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Summer 2015


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Philosophy (PHIL)
211 Susan Campbell, 541-346-5547
College of Arts & Sciences
Course Data
  PHIL 340   Environmental Philos >1 4.00 cr.
Considers the nature and morality of human relationships with the environment (e.g., the nature of value, the moral standing of nonhuman life).
Grading Options: Optional; see degree guide or catalog for degree requirements
Instructor: Pack J Office:   411 Knight Library
Additional Web Resources AvailableWeb-related Resources: Syllabus for PHIL 340
Course Materials
  CRN Avail Max Time Day Location Instructor Notes
  41774 21 40 1000-1150 mtwrf
117 FEN Pack J Additional Web Resources Available
Academic Deadlines
Deadline     Last day to:
June 23:   Drop this course (100% refund, no W recorded)
June 24:   Drop this course (75% refund, no W recorded)
June 25:   Last day to change to or from audit
June 25:   Add this course
June 25:   Withdraw from this course (75% refund, W recorded)
June 29:   Withdraw from this course (50% refund, W recorded)
July 1:   Withdraw from this course (25% refund, W recorded)
July 9:   Withdraw from this course (0% refund, W recorded)
July 11:   Change grading option for this course
Caution You can't drop your last class using the "Add/Drop" menu in DuckWeb. Go to the “Completely Withdraw from Term/University” link to begin the complete withdrawal process. If you need assistance with a complete drop or a complete withdrawal, please contact the Office of Academic Advising, 101 Oregon Hall, 541-346-3211 (8 a.m. to 5 p.m., Monday through Friday). If you are attempting to completely withdraw after business hours, and have difficulty, please contact the Office of Academic Advising the next business day.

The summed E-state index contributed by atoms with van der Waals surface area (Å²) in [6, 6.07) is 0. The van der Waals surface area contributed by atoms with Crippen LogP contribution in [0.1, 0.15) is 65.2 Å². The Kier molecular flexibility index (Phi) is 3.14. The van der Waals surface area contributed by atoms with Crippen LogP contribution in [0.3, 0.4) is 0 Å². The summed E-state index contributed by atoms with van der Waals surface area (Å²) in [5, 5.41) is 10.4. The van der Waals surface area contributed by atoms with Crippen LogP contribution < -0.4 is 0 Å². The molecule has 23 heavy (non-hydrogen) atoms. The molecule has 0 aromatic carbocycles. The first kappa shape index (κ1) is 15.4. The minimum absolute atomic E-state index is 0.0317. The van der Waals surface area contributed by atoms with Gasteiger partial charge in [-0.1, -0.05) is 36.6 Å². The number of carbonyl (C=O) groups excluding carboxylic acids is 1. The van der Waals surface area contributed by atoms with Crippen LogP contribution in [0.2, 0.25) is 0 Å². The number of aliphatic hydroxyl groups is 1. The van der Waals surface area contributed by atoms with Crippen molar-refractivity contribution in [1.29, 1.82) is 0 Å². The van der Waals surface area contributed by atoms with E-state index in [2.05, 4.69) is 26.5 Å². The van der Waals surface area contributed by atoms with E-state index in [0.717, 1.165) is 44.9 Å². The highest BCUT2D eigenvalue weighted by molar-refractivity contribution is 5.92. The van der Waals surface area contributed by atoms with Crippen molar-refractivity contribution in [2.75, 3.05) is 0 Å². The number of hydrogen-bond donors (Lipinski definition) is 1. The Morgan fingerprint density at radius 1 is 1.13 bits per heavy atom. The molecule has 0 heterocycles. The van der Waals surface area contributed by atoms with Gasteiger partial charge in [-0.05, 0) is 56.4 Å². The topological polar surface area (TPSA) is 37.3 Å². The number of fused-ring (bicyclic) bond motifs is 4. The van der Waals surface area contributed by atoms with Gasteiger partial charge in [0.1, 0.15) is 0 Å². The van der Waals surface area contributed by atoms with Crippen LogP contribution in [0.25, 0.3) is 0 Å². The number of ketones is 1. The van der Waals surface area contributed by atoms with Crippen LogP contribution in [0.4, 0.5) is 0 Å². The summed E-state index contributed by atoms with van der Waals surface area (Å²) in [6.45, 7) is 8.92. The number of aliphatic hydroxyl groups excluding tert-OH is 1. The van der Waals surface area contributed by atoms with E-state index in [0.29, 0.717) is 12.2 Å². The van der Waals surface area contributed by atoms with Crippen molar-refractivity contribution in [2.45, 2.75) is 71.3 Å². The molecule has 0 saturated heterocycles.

Expanded Course Description
Environmental philosophy addresses the human relationship with the non-human world from a variety of philosophical perspectives: ethical, political, aesthetic, epistemological, and metaphysical. In what sense are human beings a 'part of nature'? Does the natural world have intrinsic value, and what are our ethical obligations toward it? Can a distinction be drawn between humans and animals? Can nature be compared aesthetically to a work of art? How is the exploitation of nature linked to the exploitation of women, indigenous people, and other groups? What political options are open for developing a sustainable relationship between society and the natural world?

To address these questions, the course will begin with a survey of dominant movements in recent environmental philosophy, including animal rights, deep ecology, ecofeminism, social ecology, bioregionalism, environmental pragmatism, and eco-phenomenology. The second half of the course explores key topics of current debate in the field, such as human/animal relations, holism and individualism, our proper relationship with technology, environmental aesthetics, and the ethical and political implications of radical environmental activism.

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Release: 8.9.1